Tributes poured in on Friday following news of the death of Ronald Sultana, a professor of sociology at the University of Malta.

Sultana died aged 65.

The founding editor of the Mediterranean Journal of Educational Studies, Sultana was considered one of Malta’s eminent scholars in the field of sociology and a leading voice in educational sociology across the Mediterranean.

Sultana was a Fulbright scholar at Stanford University and received several awards for his work throughout an illustrious career, including an honorary doctorate from the Université Laval in Québec, Canada for his contributions to the field.

He founded the Movement for Humanistic Education in 1988 and the Association of School Councils almost a decade later, before being elected dean of the Faculty of Education at the University of Malta in 1997. He later became the director of the Euro-Mediterranean Centre for Educational Research.

His 1994 book Maltese Society: A Sociological Inquiry, co-edited with fellow sociologist Godfrey Baldacchino would go on to become a staple text for a generation of students in the field of sociology.

Writing on Facebook, University of Malta pro-rector Carmen Sammut said that “the University lost one of the pillars of the Faculty of Education, we lost a respected colleague, researcher and critical friend”.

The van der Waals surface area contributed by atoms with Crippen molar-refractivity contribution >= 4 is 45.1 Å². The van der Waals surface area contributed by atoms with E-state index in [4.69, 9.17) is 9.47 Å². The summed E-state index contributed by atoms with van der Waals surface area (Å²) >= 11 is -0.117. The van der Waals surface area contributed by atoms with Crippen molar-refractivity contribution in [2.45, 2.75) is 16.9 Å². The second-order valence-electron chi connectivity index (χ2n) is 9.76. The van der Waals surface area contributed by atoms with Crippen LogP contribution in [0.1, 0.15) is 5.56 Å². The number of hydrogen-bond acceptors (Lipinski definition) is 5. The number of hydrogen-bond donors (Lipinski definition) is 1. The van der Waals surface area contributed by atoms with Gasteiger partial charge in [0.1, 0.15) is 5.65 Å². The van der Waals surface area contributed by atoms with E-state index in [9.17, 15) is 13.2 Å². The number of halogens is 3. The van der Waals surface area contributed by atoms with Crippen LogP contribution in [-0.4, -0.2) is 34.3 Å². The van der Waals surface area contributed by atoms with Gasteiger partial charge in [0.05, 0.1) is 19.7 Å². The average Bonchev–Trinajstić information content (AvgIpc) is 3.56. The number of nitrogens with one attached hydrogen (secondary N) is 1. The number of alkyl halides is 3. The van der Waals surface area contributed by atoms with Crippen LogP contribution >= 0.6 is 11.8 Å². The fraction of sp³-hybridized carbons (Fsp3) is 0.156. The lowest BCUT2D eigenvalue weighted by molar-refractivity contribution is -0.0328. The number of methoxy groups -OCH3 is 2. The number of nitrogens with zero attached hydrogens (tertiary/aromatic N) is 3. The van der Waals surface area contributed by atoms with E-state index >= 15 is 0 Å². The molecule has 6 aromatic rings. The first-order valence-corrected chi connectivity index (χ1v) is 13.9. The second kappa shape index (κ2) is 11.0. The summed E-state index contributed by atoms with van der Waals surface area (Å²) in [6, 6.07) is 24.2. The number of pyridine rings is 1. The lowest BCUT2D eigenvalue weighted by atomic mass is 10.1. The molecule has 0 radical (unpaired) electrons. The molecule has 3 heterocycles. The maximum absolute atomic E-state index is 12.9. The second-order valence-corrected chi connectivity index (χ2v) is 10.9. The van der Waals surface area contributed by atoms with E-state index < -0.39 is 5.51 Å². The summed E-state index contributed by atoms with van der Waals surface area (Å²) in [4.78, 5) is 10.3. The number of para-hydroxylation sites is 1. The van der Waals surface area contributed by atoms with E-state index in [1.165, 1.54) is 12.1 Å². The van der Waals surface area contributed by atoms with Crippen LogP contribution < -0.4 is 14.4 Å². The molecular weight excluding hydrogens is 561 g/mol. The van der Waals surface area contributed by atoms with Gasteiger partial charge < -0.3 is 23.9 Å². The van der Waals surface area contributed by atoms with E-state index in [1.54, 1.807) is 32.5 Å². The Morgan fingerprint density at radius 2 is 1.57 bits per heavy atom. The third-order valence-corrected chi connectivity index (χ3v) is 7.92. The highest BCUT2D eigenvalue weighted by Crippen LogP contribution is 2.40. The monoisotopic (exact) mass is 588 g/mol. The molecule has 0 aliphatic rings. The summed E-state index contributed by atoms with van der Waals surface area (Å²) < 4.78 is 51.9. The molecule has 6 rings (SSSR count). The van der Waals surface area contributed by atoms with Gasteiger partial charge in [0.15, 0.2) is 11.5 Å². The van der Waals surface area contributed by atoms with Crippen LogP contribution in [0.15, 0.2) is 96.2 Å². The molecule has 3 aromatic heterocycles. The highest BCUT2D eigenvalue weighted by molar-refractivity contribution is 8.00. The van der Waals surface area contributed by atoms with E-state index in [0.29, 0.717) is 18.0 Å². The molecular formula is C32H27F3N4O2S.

Writer Immanuel Mifsud, once a student of Sultana’s, described him as a “mentor” and “the inspiration for many ideas that I have held”, fondly recalling how Sultana had first introduced himself to his class as a Marxist.

Several other scholars had similar words of praise for Sultana. Maria Pisani described him as “a giant of a scholar”, while sociologist Peter Mayo said Sultana “did much to advance educational Sociology, guidance and counselling and Mediterranean comparative education worldwide” adding that the world of sociology “is a poorer place without Ronald”.

Several political figures also paid tribute to Sultana, including former Education Minister Evarist Bartolo as well as current Minister Clifton Grima, who both thanked him for his contribution to the field over the years.

PN education spokesperson Justin Schembri also paid tribute to Sultana, recalling how the professor had attended parliament on his invitation last year as MPs debating budget estimates for the education sector. 

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